The Irish Blood Transfusion Service (IBTS) has recommended lifting the lifetime ban on gay men donating blood.
The Irish Times today reports that the IBTS has recommended replacing the current lifetime ban with a one-year deferral period. The board recommended that blood be accepted from gay men if they have not had sex with a man in the previous 12 months.
The IBTS made the recommendations to Minister for Health Simon Harris yesterday. The Minister is expected to make a decision on the matter soon.
Earlier this month, Northern Ireland’s Minister for Health, Michelle O’Neill, announced that a lifetime ban on gay men donating blood would be lifted in favour of a one-year deferral period. “My first responsibility in this matter is patient safety. Evidence from across the UK has provided assurance that the risk is lower with a one-year deferral,” said O’Neill. “My decision is based solely on the evidence regarding the safety of donated blood.”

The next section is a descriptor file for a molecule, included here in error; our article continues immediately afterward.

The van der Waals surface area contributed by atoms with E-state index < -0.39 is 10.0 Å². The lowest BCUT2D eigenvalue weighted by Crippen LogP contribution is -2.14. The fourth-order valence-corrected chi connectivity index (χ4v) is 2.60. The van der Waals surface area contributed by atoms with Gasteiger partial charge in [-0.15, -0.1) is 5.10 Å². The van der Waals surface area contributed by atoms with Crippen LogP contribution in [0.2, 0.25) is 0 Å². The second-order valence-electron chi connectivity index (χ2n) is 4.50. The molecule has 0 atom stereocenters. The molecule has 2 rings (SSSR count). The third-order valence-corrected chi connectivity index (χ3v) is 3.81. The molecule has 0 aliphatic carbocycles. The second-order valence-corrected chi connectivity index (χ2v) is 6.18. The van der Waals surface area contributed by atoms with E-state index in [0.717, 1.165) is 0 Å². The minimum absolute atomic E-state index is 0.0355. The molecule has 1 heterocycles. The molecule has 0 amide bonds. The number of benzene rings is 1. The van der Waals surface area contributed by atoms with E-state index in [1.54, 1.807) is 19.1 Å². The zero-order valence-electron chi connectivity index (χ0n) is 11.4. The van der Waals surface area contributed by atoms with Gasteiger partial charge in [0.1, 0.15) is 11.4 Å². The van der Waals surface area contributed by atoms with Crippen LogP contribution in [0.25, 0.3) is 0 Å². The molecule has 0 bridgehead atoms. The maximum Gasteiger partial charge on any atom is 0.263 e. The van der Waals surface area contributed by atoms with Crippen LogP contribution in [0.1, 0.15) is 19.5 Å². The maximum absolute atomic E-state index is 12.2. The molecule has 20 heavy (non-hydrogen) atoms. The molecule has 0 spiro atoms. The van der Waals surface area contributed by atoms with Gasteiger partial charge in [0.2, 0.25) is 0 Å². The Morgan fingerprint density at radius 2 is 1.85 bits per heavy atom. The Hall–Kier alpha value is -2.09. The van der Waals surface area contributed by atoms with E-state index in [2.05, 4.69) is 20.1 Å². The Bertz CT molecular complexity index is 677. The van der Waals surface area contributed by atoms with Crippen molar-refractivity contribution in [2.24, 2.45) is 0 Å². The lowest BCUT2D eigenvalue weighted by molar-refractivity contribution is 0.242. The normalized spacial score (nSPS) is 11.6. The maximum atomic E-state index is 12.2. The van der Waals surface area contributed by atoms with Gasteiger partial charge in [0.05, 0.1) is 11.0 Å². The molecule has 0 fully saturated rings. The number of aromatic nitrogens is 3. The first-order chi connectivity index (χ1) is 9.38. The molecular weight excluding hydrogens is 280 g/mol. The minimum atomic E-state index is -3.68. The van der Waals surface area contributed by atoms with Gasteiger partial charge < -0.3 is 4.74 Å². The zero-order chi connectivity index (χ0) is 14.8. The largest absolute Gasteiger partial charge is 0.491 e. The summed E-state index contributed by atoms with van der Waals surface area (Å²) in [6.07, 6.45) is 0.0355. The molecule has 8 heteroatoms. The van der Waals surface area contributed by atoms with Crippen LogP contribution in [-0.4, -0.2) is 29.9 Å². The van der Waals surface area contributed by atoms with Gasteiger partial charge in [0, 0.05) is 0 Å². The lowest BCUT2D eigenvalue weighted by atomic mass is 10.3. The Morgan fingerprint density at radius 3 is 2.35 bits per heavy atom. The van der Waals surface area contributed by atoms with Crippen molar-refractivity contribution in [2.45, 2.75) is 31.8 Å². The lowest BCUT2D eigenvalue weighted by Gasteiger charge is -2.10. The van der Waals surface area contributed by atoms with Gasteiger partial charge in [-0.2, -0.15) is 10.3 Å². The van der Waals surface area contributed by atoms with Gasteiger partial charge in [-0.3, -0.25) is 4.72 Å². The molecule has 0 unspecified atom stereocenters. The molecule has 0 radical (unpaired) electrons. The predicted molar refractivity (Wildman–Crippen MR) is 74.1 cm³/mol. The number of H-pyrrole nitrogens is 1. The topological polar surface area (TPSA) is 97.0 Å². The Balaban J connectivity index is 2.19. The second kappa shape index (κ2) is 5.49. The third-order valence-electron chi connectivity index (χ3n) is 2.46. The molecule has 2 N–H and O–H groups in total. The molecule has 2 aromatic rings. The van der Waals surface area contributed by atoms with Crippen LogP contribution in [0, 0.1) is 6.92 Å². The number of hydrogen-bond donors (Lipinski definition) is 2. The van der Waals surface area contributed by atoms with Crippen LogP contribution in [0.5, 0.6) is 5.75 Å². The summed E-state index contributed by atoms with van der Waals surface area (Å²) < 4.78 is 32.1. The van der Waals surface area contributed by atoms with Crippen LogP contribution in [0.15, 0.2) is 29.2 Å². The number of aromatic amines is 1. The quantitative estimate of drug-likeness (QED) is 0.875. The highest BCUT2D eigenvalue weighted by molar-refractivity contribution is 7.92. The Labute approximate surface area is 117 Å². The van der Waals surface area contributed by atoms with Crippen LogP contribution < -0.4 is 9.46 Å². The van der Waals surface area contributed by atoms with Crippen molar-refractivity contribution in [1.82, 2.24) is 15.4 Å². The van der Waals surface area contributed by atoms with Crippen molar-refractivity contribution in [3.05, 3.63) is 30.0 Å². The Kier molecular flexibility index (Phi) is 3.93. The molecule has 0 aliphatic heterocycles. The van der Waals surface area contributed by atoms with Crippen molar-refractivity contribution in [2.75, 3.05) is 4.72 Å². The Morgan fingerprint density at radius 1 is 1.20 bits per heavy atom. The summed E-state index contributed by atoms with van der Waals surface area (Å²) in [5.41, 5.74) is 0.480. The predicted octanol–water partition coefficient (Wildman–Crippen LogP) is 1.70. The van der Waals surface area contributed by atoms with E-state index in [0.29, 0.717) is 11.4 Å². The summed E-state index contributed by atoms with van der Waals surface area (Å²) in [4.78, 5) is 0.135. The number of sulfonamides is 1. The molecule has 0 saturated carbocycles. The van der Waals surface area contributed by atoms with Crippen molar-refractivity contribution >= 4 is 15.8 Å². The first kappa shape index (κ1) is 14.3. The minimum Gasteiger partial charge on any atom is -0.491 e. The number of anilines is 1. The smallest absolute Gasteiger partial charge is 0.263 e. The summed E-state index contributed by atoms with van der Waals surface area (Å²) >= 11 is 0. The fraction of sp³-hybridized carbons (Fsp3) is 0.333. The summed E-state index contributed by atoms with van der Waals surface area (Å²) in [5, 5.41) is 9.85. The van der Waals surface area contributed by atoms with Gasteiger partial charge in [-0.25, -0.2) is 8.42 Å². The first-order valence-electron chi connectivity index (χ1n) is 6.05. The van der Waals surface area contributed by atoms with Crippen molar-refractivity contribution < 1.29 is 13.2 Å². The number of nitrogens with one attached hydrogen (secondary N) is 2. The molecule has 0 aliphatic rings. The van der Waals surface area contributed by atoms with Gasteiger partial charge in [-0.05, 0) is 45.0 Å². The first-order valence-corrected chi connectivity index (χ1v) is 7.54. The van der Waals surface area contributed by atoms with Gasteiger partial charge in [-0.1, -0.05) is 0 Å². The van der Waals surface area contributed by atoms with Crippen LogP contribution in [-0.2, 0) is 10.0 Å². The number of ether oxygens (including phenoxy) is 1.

The ban on gay men giving blood was initially applied in 1981 across the UK as a reaction to the rise of Aids. The ban was lifted in rest of the UK in 2011 but Northern Ireland’s then-Minister for Heath, Edwin Poots, opted to keep it in place.
A policy review from the Irish Blood Transfusion Service Board (IBTS) last April initially outlined three potential ‘fixes’ for the blood ban: outright removal of the ban; leaving it in place; or the introduction of a deferral period where gay men could give blood after a fixed period of time.
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